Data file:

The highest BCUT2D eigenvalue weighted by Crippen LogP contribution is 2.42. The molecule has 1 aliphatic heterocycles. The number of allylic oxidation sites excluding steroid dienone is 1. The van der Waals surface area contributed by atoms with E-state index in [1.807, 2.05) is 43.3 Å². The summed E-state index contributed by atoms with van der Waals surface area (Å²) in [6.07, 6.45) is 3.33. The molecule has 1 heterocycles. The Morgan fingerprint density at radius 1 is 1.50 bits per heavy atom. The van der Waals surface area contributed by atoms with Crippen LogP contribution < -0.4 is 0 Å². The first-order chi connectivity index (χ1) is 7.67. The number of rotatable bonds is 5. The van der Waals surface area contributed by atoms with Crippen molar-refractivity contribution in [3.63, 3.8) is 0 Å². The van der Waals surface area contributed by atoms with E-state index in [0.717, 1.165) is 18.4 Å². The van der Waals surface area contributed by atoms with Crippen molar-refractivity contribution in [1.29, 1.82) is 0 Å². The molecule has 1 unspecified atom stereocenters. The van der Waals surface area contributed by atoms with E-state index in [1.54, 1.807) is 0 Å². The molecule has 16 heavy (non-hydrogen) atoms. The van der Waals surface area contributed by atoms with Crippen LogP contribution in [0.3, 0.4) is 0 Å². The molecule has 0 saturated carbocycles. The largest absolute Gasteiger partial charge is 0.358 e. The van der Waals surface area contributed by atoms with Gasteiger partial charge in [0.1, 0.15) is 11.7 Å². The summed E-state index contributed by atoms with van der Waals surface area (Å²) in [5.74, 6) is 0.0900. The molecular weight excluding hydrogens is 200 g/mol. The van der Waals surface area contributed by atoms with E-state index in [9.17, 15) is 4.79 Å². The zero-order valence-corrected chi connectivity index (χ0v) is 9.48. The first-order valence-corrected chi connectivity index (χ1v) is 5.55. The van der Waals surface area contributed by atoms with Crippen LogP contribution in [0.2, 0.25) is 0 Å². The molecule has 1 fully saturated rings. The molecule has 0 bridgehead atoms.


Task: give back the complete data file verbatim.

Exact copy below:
The highest BCUT2D eigenvalue weighted by Crippen LogP contribution is 2.42. The molecule has 1 aliphatic heterocycles. The number of allylic oxidation sites excluding steroid dienone is 1. The van der Waals surface area contributed by atoms with E-state index in [1.807, 2.05) is 43.3 Å². The summed E-state index contributed by atoms with van der Waals surface area (Å²) in [6.07, 6.45) is 3.33. The molecule has 1 heterocycles. The Morgan fingerprint density at radius 1 is 1.50 bits per heavy atom. The van der Waals surface area contributed by atoms with Crippen LogP contribution < -0.4 is 0 Å². The first-order chi connectivity index (χ1) is 7.67. The number of rotatable bonds is 5. The van der Waals surface area contributed by atoms with Crippen molar-refractivity contribution in [3.63, 3.8) is 0 Å². The van der Waals surface area contributed by atoms with E-state index in [0.717, 1.165) is 18.4 Å². The van der Waals surface area contributed by atoms with Crippen molar-refractivity contribution in [1.29, 1.82) is 0 Å². The molecule has 1 unspecified atom stereocenters. The van der Waals surface area contributed by atoms with E-state index in [1.54, 1.807) is 0 Å². The molecule has 16 heavy (non-hydrogen) atoms. The van der Waals surface area contributed by atoms with Crippen LogP contribution in [0.3, 0.4) is 0 Å². The molecule has 0 saturated carbocycles. The largest absolute Gasteiger partial charge is 0.358 e. The van der Waals surface area contributed by atoms with Gasteiger partial charge in [0.1, 0.15) is 11.7 Å². The summed E-state index contributed by atoms with van der Waals surface area (Å²) in [5.74, 6) is 0.0900. The molecular weight excluding hydrogens is 200 g/mol. The van der Waals surface area contributed by atoms with E-state index in [9.17, 15) is 4.79 Å². The zero-order valence-corrected chi connectivity index (χ0v) is 9.48. The first-order valence-corrected chi connectivity index (χ1v) is 5.55. The van der Waals surface area contributed by atoms with Crippen LogP contribution in [0.2, 0.25) is 0 Å². The molecule has 1 fully saturated rings. The molecule has 0 bridgehead atoms.